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Old 10-31-2018, 03:10 AM   #8
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Shipping a boat over is not a problem, for example ACL containers have a ro/ro facility as well as containers on their ships, your boat is loaded on what's called a MAFI trailer, driven on board and lashed down. Other shipping company's load them as deck cargo.
Most British builders use 110 volt tools (to stop workers 'borrowing' 220v tools) so units can be bought from building electrical suppliers to drop the voltage.
Everything can be done if you wish it.
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Old 10-31-2018, 06:28 AM   #9
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Originally Posted by klee wyck View Post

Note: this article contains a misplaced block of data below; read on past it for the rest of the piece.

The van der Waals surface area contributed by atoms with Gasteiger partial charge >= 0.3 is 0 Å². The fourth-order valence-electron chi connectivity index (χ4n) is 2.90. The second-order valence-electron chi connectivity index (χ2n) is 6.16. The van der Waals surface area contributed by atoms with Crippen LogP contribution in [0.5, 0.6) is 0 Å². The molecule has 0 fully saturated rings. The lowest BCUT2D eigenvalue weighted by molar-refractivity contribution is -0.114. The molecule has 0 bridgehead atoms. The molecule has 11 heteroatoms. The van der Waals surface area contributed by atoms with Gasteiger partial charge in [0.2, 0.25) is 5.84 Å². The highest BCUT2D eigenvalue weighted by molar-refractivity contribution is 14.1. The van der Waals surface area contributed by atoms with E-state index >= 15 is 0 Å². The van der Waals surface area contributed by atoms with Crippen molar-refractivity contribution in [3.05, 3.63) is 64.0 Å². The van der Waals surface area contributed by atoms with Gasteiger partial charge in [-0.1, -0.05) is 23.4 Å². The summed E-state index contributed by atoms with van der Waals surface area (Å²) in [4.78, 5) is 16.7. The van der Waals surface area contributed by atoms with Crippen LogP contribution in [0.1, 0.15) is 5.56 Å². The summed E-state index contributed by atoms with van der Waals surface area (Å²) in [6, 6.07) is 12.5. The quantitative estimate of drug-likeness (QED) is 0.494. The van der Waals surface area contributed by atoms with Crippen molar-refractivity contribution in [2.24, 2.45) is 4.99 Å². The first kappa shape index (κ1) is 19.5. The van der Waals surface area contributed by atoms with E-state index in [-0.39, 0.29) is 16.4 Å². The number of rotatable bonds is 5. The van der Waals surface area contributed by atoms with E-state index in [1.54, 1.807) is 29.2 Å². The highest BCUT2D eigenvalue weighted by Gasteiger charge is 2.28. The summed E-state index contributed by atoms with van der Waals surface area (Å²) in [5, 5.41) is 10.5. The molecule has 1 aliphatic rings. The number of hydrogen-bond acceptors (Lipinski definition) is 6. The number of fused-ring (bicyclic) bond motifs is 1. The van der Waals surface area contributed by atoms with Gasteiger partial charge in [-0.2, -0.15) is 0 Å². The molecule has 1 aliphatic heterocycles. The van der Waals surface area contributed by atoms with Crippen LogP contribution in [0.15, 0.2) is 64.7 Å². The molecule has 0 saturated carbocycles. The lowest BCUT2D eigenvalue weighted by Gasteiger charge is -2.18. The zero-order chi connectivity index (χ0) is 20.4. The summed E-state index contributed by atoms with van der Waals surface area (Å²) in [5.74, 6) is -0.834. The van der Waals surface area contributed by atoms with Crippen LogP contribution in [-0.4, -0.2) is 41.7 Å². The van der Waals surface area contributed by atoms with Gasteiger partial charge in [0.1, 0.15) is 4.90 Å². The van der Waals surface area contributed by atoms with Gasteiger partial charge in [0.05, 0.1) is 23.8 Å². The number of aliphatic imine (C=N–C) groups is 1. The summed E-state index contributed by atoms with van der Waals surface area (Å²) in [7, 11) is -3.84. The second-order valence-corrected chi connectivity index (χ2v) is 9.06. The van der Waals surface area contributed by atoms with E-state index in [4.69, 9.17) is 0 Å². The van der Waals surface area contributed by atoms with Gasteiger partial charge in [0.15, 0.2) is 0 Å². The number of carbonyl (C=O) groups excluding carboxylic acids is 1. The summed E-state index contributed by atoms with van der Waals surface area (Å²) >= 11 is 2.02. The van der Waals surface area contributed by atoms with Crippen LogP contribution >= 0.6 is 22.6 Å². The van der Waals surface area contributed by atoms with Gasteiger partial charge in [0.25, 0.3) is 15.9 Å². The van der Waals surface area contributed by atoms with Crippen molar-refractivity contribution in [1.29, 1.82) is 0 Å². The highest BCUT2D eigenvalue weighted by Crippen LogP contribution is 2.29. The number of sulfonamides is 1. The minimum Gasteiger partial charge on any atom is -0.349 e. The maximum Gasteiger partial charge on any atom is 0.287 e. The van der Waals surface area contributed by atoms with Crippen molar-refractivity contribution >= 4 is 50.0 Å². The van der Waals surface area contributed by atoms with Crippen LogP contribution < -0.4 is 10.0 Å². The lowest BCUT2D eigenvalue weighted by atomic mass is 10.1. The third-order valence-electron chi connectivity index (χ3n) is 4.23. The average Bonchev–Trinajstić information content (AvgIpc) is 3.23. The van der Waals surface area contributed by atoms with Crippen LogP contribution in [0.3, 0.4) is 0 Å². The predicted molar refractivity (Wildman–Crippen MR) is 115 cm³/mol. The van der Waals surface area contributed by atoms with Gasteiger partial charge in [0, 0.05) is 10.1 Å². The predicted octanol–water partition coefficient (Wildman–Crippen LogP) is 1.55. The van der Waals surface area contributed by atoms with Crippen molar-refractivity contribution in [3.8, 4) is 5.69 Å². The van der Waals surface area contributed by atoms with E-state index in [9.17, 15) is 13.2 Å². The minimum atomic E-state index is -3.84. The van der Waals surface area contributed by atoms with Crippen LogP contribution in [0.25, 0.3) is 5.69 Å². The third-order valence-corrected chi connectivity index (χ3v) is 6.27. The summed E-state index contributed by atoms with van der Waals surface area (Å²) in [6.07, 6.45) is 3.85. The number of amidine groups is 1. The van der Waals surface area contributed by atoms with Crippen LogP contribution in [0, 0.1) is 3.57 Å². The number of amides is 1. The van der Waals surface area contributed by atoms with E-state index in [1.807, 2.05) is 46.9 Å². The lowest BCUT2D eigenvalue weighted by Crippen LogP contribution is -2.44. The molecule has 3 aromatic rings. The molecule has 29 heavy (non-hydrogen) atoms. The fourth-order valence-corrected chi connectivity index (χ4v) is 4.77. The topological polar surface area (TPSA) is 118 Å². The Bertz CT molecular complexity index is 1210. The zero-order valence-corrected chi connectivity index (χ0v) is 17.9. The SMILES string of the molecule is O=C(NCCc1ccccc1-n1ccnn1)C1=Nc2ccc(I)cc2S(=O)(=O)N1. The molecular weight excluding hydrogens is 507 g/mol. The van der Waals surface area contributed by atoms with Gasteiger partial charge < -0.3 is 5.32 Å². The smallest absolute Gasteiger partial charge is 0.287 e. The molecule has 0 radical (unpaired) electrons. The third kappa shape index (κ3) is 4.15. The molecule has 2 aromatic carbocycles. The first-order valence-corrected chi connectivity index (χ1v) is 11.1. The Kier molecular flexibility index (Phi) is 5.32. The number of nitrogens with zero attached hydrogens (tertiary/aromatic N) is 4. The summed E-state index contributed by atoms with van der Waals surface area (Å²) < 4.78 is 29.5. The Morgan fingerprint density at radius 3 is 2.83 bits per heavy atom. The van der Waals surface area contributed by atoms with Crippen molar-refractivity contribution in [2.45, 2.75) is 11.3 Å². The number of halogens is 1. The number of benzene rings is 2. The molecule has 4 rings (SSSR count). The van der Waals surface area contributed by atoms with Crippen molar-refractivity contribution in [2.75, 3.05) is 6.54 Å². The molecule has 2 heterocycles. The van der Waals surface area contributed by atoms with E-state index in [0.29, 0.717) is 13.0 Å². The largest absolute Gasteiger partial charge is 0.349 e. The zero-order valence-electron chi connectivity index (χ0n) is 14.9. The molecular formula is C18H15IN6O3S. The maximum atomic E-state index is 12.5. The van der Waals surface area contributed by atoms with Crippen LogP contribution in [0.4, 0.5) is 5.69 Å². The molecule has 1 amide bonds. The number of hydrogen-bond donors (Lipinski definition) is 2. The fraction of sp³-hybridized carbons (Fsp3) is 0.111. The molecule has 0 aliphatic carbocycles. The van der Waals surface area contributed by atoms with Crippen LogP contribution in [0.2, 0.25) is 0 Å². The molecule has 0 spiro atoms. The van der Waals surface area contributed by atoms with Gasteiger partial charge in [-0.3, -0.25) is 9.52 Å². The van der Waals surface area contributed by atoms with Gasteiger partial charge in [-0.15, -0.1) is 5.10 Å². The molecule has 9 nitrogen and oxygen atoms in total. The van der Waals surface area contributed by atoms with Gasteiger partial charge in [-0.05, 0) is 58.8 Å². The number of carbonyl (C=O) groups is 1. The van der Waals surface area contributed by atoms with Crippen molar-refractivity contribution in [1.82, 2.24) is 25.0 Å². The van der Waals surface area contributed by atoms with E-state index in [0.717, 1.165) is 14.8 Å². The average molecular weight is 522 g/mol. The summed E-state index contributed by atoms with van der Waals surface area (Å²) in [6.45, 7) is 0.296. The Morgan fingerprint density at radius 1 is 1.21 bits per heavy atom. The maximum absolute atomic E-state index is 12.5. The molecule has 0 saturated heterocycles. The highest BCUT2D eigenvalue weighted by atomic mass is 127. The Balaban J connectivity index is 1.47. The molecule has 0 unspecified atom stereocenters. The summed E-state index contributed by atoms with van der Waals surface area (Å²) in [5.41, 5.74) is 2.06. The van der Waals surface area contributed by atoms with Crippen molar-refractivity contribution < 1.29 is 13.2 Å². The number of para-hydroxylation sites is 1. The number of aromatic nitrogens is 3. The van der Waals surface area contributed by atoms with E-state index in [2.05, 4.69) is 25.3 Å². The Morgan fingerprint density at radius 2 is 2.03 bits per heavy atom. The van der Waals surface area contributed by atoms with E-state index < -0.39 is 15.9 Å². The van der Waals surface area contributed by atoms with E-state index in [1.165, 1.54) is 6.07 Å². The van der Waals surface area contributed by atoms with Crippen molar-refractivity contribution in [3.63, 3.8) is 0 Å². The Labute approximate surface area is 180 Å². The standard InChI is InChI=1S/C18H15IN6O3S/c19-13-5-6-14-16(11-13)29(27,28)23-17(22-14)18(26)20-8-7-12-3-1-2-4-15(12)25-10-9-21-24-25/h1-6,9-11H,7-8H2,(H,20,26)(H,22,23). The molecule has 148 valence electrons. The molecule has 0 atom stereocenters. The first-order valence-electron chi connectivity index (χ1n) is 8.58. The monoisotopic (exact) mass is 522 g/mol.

The inverter then serves up the power to the boat. the only load I cannot run with the inverter is the three phase 380V windlass motor but either of the generators can serve that up when I need it.

You should be able to run the windlass off a VFD which will take your single phase 230v input and then output the 380v three phase.
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Old 11-01-2018, 10:19 PM   #10
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Having boats in the US and in Europe and built both, I will throw in my 2 cents.

First of Euro Electric does have a Phase ( 240 V) ( brown) and a neutral (blue) and a ground ( yellow green), Each will have the correct collar, the line from the switch to the appliance will have another color ( Grey or black)

These should be all individual line,in a conduit, not Romex with 2 or 3 wires together
Most lines will be sized for 16 Amp.

the appliances should be replaced, but that would just mean newer

when cruiser travel around the world. one solution is look to James uses a system where makes sure his inverter is large enough to run all loads

and using Victron charges, which are frequency and take EU and US voltages.
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Old 11-02-2018, 06:13 PM   #11